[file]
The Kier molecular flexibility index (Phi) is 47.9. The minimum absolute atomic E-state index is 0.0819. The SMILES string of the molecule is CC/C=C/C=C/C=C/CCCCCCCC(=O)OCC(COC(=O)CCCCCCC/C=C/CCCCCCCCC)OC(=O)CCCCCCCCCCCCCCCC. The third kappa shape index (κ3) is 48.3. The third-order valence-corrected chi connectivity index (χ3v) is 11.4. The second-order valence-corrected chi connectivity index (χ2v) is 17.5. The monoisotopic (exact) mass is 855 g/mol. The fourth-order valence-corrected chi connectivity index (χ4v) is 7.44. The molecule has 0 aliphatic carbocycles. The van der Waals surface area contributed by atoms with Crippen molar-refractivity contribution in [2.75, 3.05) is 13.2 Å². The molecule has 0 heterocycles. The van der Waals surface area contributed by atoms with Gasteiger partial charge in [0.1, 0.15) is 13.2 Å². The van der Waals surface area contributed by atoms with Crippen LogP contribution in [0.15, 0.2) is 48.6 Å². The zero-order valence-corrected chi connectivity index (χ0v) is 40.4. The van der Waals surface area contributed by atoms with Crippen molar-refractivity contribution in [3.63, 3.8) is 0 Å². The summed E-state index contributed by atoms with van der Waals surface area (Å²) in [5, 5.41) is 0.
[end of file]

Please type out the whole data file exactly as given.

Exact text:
The Kier molecular flexibility index (Phi) is 47.9. The minimum absolute atomic E-state index is 0.0819. The SMILES string of the molecule is CC/C=C/C=C/C=C/CCCCCCCC(=O)OCC(COC(=O)CCCCCCC/C=C/CCCCCCCCC)OC(=O)CCCCCCCCCCCCCCCC. The third kappa shape index (κ3) is 48.3. The third-order valence-corrected chi connectivity index (χ3v) is 11.4. The second-order valence-corrected chi connectivity index (χ2v) is 17.5. The monoisotopic (exact) mass is 855 g/mol. The fourth-order valence-corrected chi connectivity index (χ4v) is 7.44. The molecule has 0 aliphatic carbocycles. The van der Waals surface area contributed by atoms with Crippen molar-refractivity contribution in [2.75, 3.05) is 13.2 Å². The molecule has 0 heterocycles. The van der Waals surface area contributed by atoms with Gasteiger partial charge in [0.1, 0.15) is 13.2 Å². The van der Waals surface area contributed by atoms with Crippen LogP contribution in [0.15, 0.2) is 48.6 Å². The zero-order valence-corrected chi connectivity index (χ0v) is 40.4. The van der Waals surface area contributed by atoms with Crippen molar-refractivity contribution in [3.63, 3.8) is 0 Å². The summed E-state index contributed by atoms with van der Waals surface area (Å²) in [5, 5.41) is 0.